When I write these blogs every month I try to think of how Grow Appalachia has impacted the lives in my community. I can say without hesitation that it has done just that for so many wonderful people in so many wonderful ways. However none more than mine.

This has been my 4th season as a Grow Appalachia Coordinator at Red Bird Mission. With all honesty, I am not the same person that walked into that interview. Families have come and gone from the program but almost all have left a mark on my life. I have grown to be more confident, and I can never remember ever being this happy. I have built friendships that will last the rest of my life.

In my first season, I met the Heltons. Even though I grew up just a few miles down the road from them. I never really knew them. My parents owned a grocery store so I recognized a lot of people’s faces. I did remember Mr. Helton. because he always had a stern voice and I thought he was a mean old man so I would stay out of his way.

The King of the Market

Herman Helton is now a staple of my farmers market, holding court and entertaining the masses. I am now thrilled to call him a good friend.

People come and sit with Herman and talk for hours. A few weeks ago and he became very ill and he and his wife Charlene were unable to attend the market. People kept asking where he was and were genuinely disappointed and concerned when I told them that he was not well.

Herman can usually be found sitting on the bench behind his wife’s table.

Now don’t forget he had the reputation of being grumpy with me but as an adult, I figured him out. He would tell me how bad I looked and I would come back with some smart comment like, “I can’t look any worse than you.” He would beam with joy at my sassiness. Four seasons later I’m greeted with some sort of mean, grouchy comment, and a big wide grin. Oh! and Herman is a book when it comes to knowing everyone’s genealogy! He loves to pick at me constantly reminding me I’m related to a man they called Bad Willy. LOL! I just tell him how thankful I am that I’m not related to him!

The Queen

Every King needs a strong beautiful queen and Herman has that in Charlene. She is the kindest, most considerate human I have ever had the pleasure of knowing. She is a gardening powerhouse and her garden looks like something from a magazine. Herman takes credit for it of course but we all know who has the green thumb in that family.

Charlene has her Home Based Mircoprocessing certification and sells her canned goods in Red Bird Missions Community store. I have jars of her bread and butter pickles, pear butter, and apple butter in my pantry and fridge right now. It’s so good! I call her my other mother.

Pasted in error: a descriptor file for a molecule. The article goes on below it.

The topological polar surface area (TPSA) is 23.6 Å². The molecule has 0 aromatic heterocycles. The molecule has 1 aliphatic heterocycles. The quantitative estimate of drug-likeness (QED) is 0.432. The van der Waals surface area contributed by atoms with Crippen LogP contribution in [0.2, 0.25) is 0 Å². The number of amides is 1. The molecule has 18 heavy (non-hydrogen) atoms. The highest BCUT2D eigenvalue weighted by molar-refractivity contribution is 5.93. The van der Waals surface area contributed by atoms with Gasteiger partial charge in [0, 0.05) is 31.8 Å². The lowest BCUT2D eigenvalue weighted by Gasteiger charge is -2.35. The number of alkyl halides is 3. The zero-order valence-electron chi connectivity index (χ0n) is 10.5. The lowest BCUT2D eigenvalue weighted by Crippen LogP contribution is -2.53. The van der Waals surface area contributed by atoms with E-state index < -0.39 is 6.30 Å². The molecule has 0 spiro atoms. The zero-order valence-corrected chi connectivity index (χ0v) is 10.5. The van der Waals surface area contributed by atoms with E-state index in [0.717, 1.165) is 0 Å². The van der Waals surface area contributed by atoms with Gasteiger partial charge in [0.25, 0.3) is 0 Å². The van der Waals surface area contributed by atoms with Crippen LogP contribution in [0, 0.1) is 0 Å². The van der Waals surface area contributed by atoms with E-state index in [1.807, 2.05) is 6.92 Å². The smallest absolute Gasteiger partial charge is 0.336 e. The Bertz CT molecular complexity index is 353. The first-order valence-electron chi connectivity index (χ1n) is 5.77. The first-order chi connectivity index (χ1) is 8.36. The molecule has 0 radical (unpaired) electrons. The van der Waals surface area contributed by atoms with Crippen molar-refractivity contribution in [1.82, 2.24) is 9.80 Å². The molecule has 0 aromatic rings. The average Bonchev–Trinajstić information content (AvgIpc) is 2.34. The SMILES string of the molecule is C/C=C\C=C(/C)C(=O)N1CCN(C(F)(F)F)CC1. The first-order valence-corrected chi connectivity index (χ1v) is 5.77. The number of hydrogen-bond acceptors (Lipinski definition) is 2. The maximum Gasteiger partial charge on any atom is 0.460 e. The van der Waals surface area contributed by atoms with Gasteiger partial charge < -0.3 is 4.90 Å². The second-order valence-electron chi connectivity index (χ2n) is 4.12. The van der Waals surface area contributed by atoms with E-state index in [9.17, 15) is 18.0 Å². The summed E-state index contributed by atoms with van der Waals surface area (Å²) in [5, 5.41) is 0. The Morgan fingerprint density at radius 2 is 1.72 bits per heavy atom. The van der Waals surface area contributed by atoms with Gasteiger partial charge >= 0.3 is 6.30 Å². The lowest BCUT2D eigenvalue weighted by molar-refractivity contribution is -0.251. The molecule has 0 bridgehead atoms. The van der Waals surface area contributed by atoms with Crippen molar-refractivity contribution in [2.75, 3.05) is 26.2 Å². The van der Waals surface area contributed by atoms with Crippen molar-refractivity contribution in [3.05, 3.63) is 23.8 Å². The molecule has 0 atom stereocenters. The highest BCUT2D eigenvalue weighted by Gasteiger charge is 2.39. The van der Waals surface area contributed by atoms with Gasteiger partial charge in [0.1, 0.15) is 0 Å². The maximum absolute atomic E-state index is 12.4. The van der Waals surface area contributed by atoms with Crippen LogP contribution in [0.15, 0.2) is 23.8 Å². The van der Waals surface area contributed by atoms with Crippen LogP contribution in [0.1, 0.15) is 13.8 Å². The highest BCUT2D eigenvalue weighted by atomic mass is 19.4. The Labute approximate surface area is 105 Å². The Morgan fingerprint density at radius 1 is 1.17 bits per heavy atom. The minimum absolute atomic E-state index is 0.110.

The Warrior Historian

Daugh Sizemore can keep me spellbound with his knowledge of Appalachian history. He retired from the Army and went on to become a history teacher. His lovely wife Joyce bakes and makes candy while he gardens. Their table at the market is one you can’t walk past without stopping. While there you’ll probably want to get a jar of sorghum that he grows and processes himself.

The Beast

Darrell Whitehead is the newest addition to my farmers market and Grow Appalachia this year. It took me a year of courting to get him to join Grow Appalachia and the market. Both of us are glad he did. He never fails to show up with some of the most beautiful veggies I’ve ever seen. Lines quickly form at his table.

Waiting in line to visit Darrell’s table.

The Joker

Nathaniel “Pino” Brock, yes we have lots of Brocks in this area, has been my assistant for 3 seasons now. He has been a joy to work with. His humor balances out my stress and keeps me sane. There’s never a dull moment with him around. I am blessed to have him as a co-worker and friend.


Mr. Right

I met McKinley Brock my 1st season as a Grow Appalachia Coordinator. He amazed me with his gardening knowledge and whenever I ran into a problem or had a question he is one of the first people I would turn to. Little did I know that just a couple of years later he would be my husband.

I visited his garden and met his nephews and father that first year. Four generations working the land together. McKinley’s father who will soon be 94 years old mostly does the overseeing now. McKinley, his nephew Pat and Pat’s young sons work the land. Pat is a beekeeper and brings honey to the market regularly. Pat’s sons are deeply rooted in mountain traditions thanks to these good men.

My Family

Never did I guess that my life would be so transformed by a job. I am so happy and have so many, amazing new people in my life. I have barely scratched the surface by mentioning these few. There are so many more. I’m changed as so many more lives are by being touched by Grow Appalachia.